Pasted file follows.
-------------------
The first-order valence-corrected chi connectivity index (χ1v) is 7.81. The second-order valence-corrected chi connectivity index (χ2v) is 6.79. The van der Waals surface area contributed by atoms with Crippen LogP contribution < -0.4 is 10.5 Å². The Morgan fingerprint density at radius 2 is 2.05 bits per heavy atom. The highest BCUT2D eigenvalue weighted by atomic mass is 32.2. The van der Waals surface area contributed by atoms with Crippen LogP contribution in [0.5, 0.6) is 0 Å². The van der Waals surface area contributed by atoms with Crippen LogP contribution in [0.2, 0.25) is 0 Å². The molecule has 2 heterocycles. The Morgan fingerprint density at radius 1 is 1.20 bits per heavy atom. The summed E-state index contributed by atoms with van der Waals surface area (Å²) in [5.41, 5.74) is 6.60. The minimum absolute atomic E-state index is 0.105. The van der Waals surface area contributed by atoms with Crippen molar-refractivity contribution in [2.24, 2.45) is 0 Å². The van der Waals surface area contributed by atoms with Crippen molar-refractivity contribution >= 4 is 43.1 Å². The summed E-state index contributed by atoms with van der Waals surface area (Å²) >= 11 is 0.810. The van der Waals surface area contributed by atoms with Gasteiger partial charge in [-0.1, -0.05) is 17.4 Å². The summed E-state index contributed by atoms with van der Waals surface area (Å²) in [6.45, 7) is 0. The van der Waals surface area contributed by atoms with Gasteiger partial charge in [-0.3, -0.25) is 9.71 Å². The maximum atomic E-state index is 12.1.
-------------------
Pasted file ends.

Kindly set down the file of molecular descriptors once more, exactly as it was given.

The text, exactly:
The first-order valence-corrected chi connectivity index (χ1v) is 7.81. The second-order valence-corrected chi connectivity index (χ2v) is 6.79. The van der Waals surface area contributed by atoms with Crippen LogP contribution < -0.4 is 10.5 Å². The Morgan fingerprint density at radius 2 is 2.05 bits per heavy atom. The highest BCUT2D eigenvalue weighted by atomic mass is 32.2. The van der Waals surface area contributed by atoms with Crippen LogP contribution in [0.5, 0.6) is 0 Å². The van der Waals surface area contributed by atoms with Crippen LogP contribution in [0.2, 0.25) is 0 Å². The molecule has 2 heterocycles. The Morgan fingerprint density at radius 1 is 1.20 bits per heavy atom. The summed E-state index contributed by atoms with van der Waals surface area (Å²) in [5.41, 5.74) is 6.60. The minimum absolute atomic E-state index is 0.105. The van der Waals surface area contributed by atoms with Crippen molar-refractivity contribution in [2.24, 2.45) is 0 Å². The van der Waals surface area contributed by atoms with Crippen molar-refractivity contribution >= 4 is 43.1 Å². The summed E-state index contributed by atoms with van der Waals surface area (Å²) >= 11 is 0.810. The van der Waals surface area contributed by atoms with Gasteiger partial charge in [-0.1, -0.05) is 17.4 Å². The summed E-state index contributed by atoms with van der Waals surface area (Å²) in [6.45, 7) is 0. The van der Waals surface area contributed by atoms with Gasteiger partial charge in [-0.3, -0.25) is 9.71 Å². The maximum atomic E-state index is 12.1.